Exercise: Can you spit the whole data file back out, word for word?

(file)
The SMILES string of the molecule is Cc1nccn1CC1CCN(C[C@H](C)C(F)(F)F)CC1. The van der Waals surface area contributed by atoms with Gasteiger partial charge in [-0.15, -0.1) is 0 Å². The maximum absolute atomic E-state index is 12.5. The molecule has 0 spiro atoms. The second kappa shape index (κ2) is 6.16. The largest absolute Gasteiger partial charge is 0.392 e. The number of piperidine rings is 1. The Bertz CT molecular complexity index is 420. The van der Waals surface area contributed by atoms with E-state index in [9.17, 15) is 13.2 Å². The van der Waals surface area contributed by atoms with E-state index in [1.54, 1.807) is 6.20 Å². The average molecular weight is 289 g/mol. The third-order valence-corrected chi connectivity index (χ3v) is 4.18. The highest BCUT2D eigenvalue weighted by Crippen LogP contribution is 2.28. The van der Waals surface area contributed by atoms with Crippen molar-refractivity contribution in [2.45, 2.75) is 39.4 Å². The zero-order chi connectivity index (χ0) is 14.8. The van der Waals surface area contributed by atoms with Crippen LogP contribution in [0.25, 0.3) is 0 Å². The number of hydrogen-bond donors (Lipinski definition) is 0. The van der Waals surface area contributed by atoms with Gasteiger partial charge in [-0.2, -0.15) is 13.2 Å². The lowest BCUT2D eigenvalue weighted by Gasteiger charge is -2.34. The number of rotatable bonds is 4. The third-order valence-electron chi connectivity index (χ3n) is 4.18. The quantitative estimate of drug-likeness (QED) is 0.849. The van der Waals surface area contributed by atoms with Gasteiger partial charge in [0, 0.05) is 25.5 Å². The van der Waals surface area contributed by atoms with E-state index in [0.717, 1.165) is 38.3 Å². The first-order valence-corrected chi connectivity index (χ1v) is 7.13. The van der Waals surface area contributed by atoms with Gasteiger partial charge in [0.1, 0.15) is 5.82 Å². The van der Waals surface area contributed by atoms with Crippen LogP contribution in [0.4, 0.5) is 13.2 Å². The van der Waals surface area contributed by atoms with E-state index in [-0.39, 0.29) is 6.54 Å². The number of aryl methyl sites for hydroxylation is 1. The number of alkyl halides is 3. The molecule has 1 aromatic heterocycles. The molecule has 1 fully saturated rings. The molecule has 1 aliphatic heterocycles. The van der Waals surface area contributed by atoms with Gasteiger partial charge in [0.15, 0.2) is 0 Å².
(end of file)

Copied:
The SMILES string of the molecule is Cc1nccn1CC1CCN(C[C@H](C)C(F)(F)F)CC1. The van der Waals surface area contributed by atoms with Gasteiger partial charge in [-0.15, -0.1) is 0 Å². The maximum absolute atomic E-state index is 12.5. The molecule has 0 spiro atoms. The second kappa shape index (κ2) is 6.16. The largest absolute Gasteiger partial charge is 0.392 e. The number of piperidine rings is 1. The Bertz CT molecular complexity index is 420. The van der Waals surface area contributed by atoms with E-state index in [9.17, 15) is 13.2 Å². The van der Waals surface area contributed by atoms with E-state index in [1.54, 1.807) is 6.20 Å². The average molecular weight is 289 g/mol. The third-order valence-corrected chi connectivity index (χ3v) is 4.18. The highest BCUT2D eigenvalue weighted by Crippen LogP contribution is 2.28. The van der Waals surface area contributed by atoms with Crippen molar-refractivity contribution in [2.45, 2.75) is 39.4 Å². The zero-order chi connectivity index (χ0) is 14.8. The van der Waals surface area contributed by atoms with Crippen LogP contribution in [0.25, 0.3) is 0 Å². The number of hydrogen-bond donors (Lipinski definition) is 0. The van der Waals surface area contributed by atoms with Gasteiger partial charge in [-0.2, -0.15) is 13.2 Å². The lowest BCUT2D eigenvalue weighted by Gasteiger charge is -2.34. The number of rotatable bonds is 4. The third-order valence-electron chi connectivity index (χ3n) is 4.18. The quantitative estimate of drug-likeness (QED) is 0.849. The van der Waals surface area contributed by atoms with Gasteiger partial charge in [0, 0.05) is 25.5 Å². The van der Waals surface area contributed by atoms with E-state index in [0.717, 1.165) is 38.3 Å². The first-order valence-corrected chi connectivity index (χ1v) is 7.13. The van der Waals surface area contributed by atoms with Gasteiger partial charge in [0.1, 0.15) is 5.82 Å². The van der Waals surface area contributed by atoms with Crippen LogP contribution in [0.4, 0.5) is 13.2 Å². The van der Waals surface area contributed by atoms with E-state index in [-0.39, 0.29) is 6.54 Å². The number of aryl methyl sites for hydroxylation is 1. The number of alkyl halides is 3. The molecule has 1 aromatic heterocycles. The molecule has 1 fully saturated rings. The molecule has 1 aliphatic heterocycles. The van der Waals surface area contributed by atoms with Gasteiger partial charge in [0.15, 0.2) is 0 Å².